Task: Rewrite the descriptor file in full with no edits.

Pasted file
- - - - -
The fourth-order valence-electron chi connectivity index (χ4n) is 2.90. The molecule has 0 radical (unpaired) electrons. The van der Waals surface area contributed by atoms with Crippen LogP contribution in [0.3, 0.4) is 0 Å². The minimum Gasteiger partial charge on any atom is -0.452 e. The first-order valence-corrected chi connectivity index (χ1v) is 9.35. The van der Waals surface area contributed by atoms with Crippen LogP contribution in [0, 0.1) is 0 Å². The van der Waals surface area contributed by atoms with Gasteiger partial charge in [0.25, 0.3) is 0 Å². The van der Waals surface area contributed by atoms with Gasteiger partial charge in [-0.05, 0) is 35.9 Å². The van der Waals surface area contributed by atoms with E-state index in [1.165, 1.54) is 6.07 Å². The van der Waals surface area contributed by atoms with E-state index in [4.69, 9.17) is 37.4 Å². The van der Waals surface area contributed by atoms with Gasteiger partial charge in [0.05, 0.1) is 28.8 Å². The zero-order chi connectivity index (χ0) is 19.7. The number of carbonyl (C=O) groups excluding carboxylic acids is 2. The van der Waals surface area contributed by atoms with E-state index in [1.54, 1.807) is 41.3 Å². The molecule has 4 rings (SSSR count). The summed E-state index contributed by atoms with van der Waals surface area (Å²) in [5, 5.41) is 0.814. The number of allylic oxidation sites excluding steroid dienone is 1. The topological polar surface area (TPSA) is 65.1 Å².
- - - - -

The fourth-order valence-electron chi connectivity index (χ4n) is 2.90. The molecule has 0 radical (unpaired) electrons. The van der Waals surface area contributed by atoms with Crippen LogP contribution in [0.3, 0.4) is 0 Å². The minimum Gasteiger partial charge on any atom is -0.452 e. The first-order valence-corrected chi connectivity index (χ1v) is 9.35. The van der Waals surface area contributed by atoms with Crippen LogP contribution in [0, 0.1) is 0 Å². The van der Waals surface area contributed by atoms with Gasteiger partial charge in [0.25, 0.3) is 0 Å². The van der Waals surface area contributed by atoms with Gasteiger partial charge in [-0.05, 0) is 35.9 Å². The van der Waals surface area contributed by atoms with E-state index in [1.165, 1.54) is 6.07 Å². The van der Waals surface area contributed by atoms with E-state index in [4.69, 9.17) is 37.4 Å². The van der Waals surface area contributed by atoms with Gasteiger partial charge in [0.05, 0.1) is 28.8 Å². The zero-order chi connectivity index (χ0) is 19.7. The number of carbonyl (C=O) groups excluding carboxylic acids is 2. The van der Waals surface area contributed by atoms with E-state index in [1.54, 1.807) is 41.3 Å². The molecule has 4 rings (SSSR count). The summed E-state index contributed by atoms with van der Waals surface area (Å²) in [5, 5.41) is 0.814. The number of allylic oxidation sites excluding steroid dienone is 1. The topological polar surface area (TPSA) is 65.1 Å².